Agent-based modeling is a powerful computational technique for simulating the spatiotemporal dynamics of multiple players in a virtual environment, revealing emergent behaviors that would otherwise not be readily apparent. Here, we propose to use agent-based modeling to gain an improved understanding of the cellular events involved in lung inflammation and development. First, we posit that the control of the normal allergic inflammatory response needs to be better understood both in terms of how it is turned on and how it is turned off. We have recently used agent-based modeling to test what we call the "Inflammatory Twitch Hypothesis" of allergic inflammation in the lung, which holds that allergic inflammation is controlled in a manner that is formally similar to the control of skeletal muscle activation. The unit of activity in the case of inflammation is the inflammatory twitch, which is a sequence of self-resolving events that are repetitively invoked only so long as antigen is present. Our agent-based computational model of the allergic inflammatory response has shown that continual stimulation by antigen results in cycles of tissue damage and repair interspersed with periods of non- responsiveness resembling a refractory period. These findings are consistent with the inflammatory twitch hypothesis and suggest that the allergic inflammatory response is controlled via frequency modulation. We now propose to refine our agent-based model and to perform experiments with allergen sensitized and challenged mice determine the length of the refractory period, enabling a better understanding of the timescale of the allergic inflammatory twitch. In addition, we will employ our agent-based modeling techniques to simulate the engraftment, movement, proliferation and differentiation of mesenchymal stem cells inoculated into decellularized lung scaffolds. The simulations will be compared to experimental data collected by colleagues at the Vermont Lung Center, thereby providing a theoretical/computational framework upon which to interpret the experimental results and inform the design of further experiments. We have already designed prototype agent- based models of stem cell population dynamics in 2D and 3D environments, and will refine these models with the aim of predicting how the spatial distribution of integrin binding sites and chemical environment determined patterns of stem cell engraftment as a function of time.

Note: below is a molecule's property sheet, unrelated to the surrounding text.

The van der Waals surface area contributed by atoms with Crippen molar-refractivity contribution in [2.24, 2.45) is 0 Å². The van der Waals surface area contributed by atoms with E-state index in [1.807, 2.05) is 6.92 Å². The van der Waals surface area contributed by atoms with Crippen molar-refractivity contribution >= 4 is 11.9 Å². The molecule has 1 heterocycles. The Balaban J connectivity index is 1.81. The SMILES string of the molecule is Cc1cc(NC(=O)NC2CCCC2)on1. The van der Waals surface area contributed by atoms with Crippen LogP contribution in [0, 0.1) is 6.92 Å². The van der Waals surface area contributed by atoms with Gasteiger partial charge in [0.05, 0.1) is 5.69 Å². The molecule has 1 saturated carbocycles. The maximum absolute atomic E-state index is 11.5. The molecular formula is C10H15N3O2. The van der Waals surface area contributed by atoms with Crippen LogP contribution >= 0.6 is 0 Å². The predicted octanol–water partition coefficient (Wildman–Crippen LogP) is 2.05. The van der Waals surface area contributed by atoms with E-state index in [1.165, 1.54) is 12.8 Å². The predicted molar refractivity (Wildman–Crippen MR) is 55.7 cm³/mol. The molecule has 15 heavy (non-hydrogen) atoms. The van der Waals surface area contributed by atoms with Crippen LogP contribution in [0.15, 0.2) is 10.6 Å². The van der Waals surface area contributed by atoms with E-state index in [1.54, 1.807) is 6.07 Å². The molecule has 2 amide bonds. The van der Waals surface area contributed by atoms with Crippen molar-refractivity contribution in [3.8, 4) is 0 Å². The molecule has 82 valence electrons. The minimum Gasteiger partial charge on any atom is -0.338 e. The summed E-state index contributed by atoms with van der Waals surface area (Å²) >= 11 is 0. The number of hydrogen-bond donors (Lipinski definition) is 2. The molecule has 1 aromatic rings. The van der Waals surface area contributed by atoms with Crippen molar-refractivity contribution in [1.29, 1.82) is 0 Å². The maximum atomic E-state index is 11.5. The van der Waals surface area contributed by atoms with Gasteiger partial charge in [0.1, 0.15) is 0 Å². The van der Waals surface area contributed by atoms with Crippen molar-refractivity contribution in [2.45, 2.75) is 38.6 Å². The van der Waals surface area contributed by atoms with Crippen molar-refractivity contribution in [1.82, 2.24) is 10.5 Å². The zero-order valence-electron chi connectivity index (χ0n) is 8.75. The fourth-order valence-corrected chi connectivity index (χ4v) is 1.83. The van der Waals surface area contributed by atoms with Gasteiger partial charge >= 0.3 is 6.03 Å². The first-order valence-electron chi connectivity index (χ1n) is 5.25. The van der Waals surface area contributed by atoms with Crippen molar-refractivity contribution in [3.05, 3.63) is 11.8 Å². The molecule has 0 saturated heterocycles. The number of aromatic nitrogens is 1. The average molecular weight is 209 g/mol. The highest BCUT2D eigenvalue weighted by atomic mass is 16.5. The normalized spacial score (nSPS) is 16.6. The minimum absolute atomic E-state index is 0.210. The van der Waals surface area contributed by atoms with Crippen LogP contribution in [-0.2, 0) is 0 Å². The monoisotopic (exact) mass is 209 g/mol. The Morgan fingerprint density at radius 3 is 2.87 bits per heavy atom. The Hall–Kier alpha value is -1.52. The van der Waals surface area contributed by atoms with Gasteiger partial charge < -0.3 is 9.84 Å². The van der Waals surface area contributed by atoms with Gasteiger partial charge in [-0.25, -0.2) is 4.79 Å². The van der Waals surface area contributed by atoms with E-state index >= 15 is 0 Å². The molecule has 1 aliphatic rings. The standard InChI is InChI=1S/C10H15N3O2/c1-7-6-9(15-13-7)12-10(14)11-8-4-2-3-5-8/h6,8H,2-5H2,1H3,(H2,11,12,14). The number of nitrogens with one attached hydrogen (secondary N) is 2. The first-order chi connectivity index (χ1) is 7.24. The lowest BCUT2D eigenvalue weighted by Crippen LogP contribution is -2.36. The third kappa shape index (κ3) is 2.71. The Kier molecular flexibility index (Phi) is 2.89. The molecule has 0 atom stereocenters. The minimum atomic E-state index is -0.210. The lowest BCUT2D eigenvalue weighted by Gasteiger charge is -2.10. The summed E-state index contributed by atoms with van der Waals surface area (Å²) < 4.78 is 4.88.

We recently developed an agent-based model to test the plausibility of the hypothesis that the allergic inflammatory response in the lung is controlled ina formally similar manner to the control of skeletal muscle activation. Here, we will further refine our computational model and comparing its predictions to experimental data from allergen sensitized and challenged mice, the goal being to eventually understand how the control of the inflammatory response becomes deranged in allergic asthma. We will also apply our agent-based model to the simulation of lung tissue development as manifest in the spatiotemporal dynamics of mesenchymal stem cell engraftment on decellularized lung scaffolds. This field of research holds significant promise for the bioengineering of new lungs for transplant, but is currently in need of a theoretical/computational framework to complement laboratory experimentation.